5-4 x 21.25 x 2.25
Shaped, airbrushed, glassed, and sanded by Barry Snyder.
I have been somewhat slacking on writing a review for this board due to work being really busy and the fact that we’ve had so many good days. Usually, getting a new board and getting good waves to ride it on is near impossible since Nature conspires to make you sit on that new board. However, I guess this is going the other way because I got this board as a groveler. Screw you Nature!
Even though this is a grovel board it can handle shoulder high waves no problem, its when it gets a little bigger than that the board gets a little squirrely. If you take a high line you can handle it but there are other boards for that. Could it be a daily driver for North County? Absolutely.
Ever since I’ve gotten this board if it is surfable the waves have been at least belly to chest high, but one day the waves were small but had good shape to them. It actually looked so small that I probably would have gone home since I didn’t have the longboard in the car but I figured this is the time to see how grovely my Hitchcock can get and boy am I glad I paddled out.
The biggest wave where I was at was maybe thigh high but it was as fun as surfing shoulder high waves. The board was catching waves super easy and then would get up right in the pocket. The coolest thing about it is that it doesn’t just want to trim down the line, it wants to be turned. Even cooler than that is that you can do the same kind of turns you can with an HPSB in HH waves. Those conditions that I really had in mind when I ordered it and it went above and beyond my expectations.
The board came with the stock Thermotech Futures F7 quad set. I was going to get a fancy set but these base model fins are working so good I don’t see a reason to do so. Barry has a couple of other fin setup ideas that I want to try sometime, including using a Futures TMF trailer and/or throwing in twin fin fronts. Maybe I’ll try it during the summer doldrums, but I also don’t believe in fixing something that’s not broken.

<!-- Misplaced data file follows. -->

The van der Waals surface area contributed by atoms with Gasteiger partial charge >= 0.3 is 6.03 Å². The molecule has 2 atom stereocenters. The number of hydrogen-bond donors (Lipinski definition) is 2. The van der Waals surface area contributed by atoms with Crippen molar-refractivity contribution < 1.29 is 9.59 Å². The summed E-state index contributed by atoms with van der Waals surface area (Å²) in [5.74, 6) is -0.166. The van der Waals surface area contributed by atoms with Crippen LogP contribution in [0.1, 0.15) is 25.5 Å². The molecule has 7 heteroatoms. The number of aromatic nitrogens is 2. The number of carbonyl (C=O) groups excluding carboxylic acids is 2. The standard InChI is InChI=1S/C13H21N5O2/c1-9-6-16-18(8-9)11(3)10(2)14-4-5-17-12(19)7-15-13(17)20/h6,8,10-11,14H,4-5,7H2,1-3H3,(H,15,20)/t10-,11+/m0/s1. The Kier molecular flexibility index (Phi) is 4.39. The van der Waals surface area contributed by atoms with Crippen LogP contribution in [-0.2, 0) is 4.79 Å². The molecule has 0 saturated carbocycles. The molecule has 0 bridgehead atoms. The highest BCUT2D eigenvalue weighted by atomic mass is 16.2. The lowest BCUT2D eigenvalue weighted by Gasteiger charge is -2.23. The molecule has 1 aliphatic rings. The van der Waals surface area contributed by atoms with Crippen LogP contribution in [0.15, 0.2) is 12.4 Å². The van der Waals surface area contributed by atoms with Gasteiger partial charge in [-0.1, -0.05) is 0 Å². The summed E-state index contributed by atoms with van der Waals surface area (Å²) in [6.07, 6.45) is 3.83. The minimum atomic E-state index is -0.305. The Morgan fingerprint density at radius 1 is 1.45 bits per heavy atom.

Here’s Barry’s explanation of the board
My theory on that board is it is not one of those UN-turnable Mini-Simmons boards. Those are only good for surfing horizontal on the wave. I’m a short-boarder. Shortboards are for vertical surfing. So I wanted to combine the two. So if you look closely at the board, you will notice that it has a lot going on. Almost all mini-sims I’ve seen, have too much concave in the tail. It has a very wide tail. The only thing to help that board go on rail besides tail rocker is Vee. Or a size 16 foot. Most modern shapers have forgotten that element. Next it has a shallow center concave flowing into a deep double off the tail. It also has a very suttle bevel along the rails. This also helps the board go on rail. It also thins out the rail too.
Barry is awesome to work with, he does all the work himself and loves new ideas for both shapes and construction. I am going to be getting more boards from him for sure. Shaper emails and phone calls are awesome, but nothing beats being able to walk into a factory and talk to the shaper. I was a little worried about the dims to tell you the truth, 2.25″ of thickness with foiled rails seemed small to me, even though I’m much lighter than I was in years past, but I listed to Barry and I’m super glad I did. Every single dimension is perfect.
I’m really stoked to have this board. I actually kinda want the waves to get small.